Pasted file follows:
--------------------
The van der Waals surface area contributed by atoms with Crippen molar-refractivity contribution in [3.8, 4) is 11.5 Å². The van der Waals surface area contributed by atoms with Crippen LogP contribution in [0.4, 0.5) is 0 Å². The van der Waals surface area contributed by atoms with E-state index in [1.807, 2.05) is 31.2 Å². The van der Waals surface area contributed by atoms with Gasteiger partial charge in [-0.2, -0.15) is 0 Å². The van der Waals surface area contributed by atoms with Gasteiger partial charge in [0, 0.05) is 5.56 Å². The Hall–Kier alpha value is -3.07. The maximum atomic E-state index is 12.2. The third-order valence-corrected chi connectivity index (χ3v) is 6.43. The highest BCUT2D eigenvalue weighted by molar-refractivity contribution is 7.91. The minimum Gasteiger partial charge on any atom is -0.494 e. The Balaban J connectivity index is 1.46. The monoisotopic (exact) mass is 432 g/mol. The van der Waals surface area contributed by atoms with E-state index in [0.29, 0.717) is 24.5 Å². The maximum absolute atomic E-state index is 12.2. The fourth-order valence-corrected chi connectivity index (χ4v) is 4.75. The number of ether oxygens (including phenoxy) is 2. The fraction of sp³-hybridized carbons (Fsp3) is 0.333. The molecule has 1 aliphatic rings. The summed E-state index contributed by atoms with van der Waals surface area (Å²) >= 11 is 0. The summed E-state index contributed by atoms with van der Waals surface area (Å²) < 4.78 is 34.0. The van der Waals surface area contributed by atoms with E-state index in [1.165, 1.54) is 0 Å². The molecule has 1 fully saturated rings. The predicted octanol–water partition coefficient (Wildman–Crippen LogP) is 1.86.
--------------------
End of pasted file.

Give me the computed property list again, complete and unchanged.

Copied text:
The van der Waals surface area contributed by atoms with Crippen molar-refractivity contribution in [3.8, 4) is 11.5 Å². The van der Waals surface area contributed by atoms with Crippen LogP contribution in [0.4, 0.5) is 0 Å². The van der Waals surface area contributed by atoms with E-state index in [1.807, 2.05) is 31.2 Å². The van der Waals surface area contributed by atoms with Gasteiger partial charge in [-0.2, -0.15) is 0 Å². The van der Waals surface area contributed by atoms with Gasteiger partial charge in [0, 0.05) is 5.56 Å². The Hall–Kier alpha value is -3.07. The maximum atomic E-state index is 12.2. The third-order valence-corrected chi connectivity index (χ3v) is 6.43. The highest BCUT2D eigenvalue weighted by molar-refractivity contribution is 7.91. The minimum Gasteiger partial charge on any atom is -0.494 e. The Balaban J connectivity index is 1.46. The monoisotopic (exact) mass is 432 g/mol. The van der Waals surface area contributed by atoms with E-state index in [0.29, 0.717) is 24.5 Å². The maximum absolute atomic E-state index is 12.2. The fourth-order valence-corrected chi connectivity index (χ4v) is 4.75. The number of ether oxygens (including phenoxy) is 2. The fraction of sp³-hybridized carbons (Fsp3) is 0.333. The molecule has 1 aliphatic rings. The summed E-state index contributed by atoms with van der Waals surface area (Å²) >= 11 is 0. The summed E-state index contributed by atoms with van der Waals surface area (Å²) < 4.78 is 34.0. The van der Waals surface area contributed by atoms with E-state index in [1.165, 1.54) is 0 Å². The molecule has 1 fully saturated rings. The predicted octanol–water partition coefficient (Wildman–Crippen LogP) is 1.86.